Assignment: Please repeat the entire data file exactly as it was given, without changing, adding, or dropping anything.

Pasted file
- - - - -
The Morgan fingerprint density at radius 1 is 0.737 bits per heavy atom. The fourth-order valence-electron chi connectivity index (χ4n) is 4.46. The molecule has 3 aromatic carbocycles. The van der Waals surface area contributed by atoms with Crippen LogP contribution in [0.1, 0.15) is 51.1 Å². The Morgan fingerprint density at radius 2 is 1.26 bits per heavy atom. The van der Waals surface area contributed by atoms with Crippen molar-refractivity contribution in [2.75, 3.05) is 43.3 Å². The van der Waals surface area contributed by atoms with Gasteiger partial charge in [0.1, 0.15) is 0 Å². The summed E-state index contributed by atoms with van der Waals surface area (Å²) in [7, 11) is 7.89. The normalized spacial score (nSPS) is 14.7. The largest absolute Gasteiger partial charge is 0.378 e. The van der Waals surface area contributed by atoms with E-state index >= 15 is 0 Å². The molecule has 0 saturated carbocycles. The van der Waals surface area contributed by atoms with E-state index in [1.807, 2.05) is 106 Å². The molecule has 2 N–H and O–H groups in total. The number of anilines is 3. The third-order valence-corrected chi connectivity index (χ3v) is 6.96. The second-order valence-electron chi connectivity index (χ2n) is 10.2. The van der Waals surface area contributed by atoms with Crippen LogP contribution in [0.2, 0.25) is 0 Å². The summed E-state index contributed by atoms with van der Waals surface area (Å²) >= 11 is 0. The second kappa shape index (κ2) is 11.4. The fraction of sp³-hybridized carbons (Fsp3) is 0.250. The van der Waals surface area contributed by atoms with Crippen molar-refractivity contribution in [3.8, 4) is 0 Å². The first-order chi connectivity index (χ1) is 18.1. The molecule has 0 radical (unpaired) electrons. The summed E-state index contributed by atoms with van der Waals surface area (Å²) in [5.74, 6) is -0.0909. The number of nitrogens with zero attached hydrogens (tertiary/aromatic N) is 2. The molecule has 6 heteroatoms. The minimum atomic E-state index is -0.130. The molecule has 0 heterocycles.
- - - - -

The Morgan fingerprint density at radius 1 is 0.737 bits per heavy atom. The fourth-order valence-electron chi connectivity index (χ4n) is 4.46. The molecule has 3 aromatic carbocycles. The van der Waals surface area contributed by atoms with Crippen LogP contribution in [0.1, 0.15) is 51.1 Å². The Morgan fingerprint density at radius 2 is 1.26 bits per heavy atom. The van der Waals surface area contributed by atoms with Crippen molar-refractivity contribution in [2.75, 3.05) is 43.3 Å². The van der Waals surface area contributed by atoms with Gasteiger partial charge in [0.1, 0.15) is 0 Å². The summed E-state index contributed by atoms with van der Waals surface area (Å²) in [7, 11) is 7.89. The normalized spacial score (nSPS) is 14.7. The largest absolute Gasteiger partial charge is 0.378 e. The van der Waals surface area contributed by atoms with E-state index >= 15 is 0 Å². The molecule has 0 saturated carbocycles. The van der Waals surface area contributed by atoms with E-state index in [1.807, 2.05) is 106 Å². The molecule has 2 N–H and O–H groups in total. The number of anilines is 3. The third-order valence-corrected chi connectivity index (χ3v) is 6.96. The second-order valence-electron chi connectivity index (χ2n) is 10.2. The van der Waals surface area contributed by atoms with Crippen LogP contribution in [0.2, 0.25) is 0 Å². The summed E-state index contributed by atoms with van der Waals surface area (Å²) >= 11 is 0. The second kappa shape index (κ2) is 11.4. The fraction of sp³-hybridized carbons (Fsp3) is 0.250. The van der Waals surface area contributed by atoms with Crippen molar-refractivity contribution in [3.8, 4) is 0 Å². The first-order chi connectivity index (χ1) is 18.1. The molecule has 0 radical (unpaired) electrons. The summed E-state index contributed by atoms with van der Waals surface area (Å²) in [5.74, 6) is -0.0909. The number of nitrogens with zero attached hydrogens (tertiary/aromatic N) is 2. The molecule has 6 heteroatoms. The minimum atomic E-state index is -0.130. The molecule has 0 heterocycles.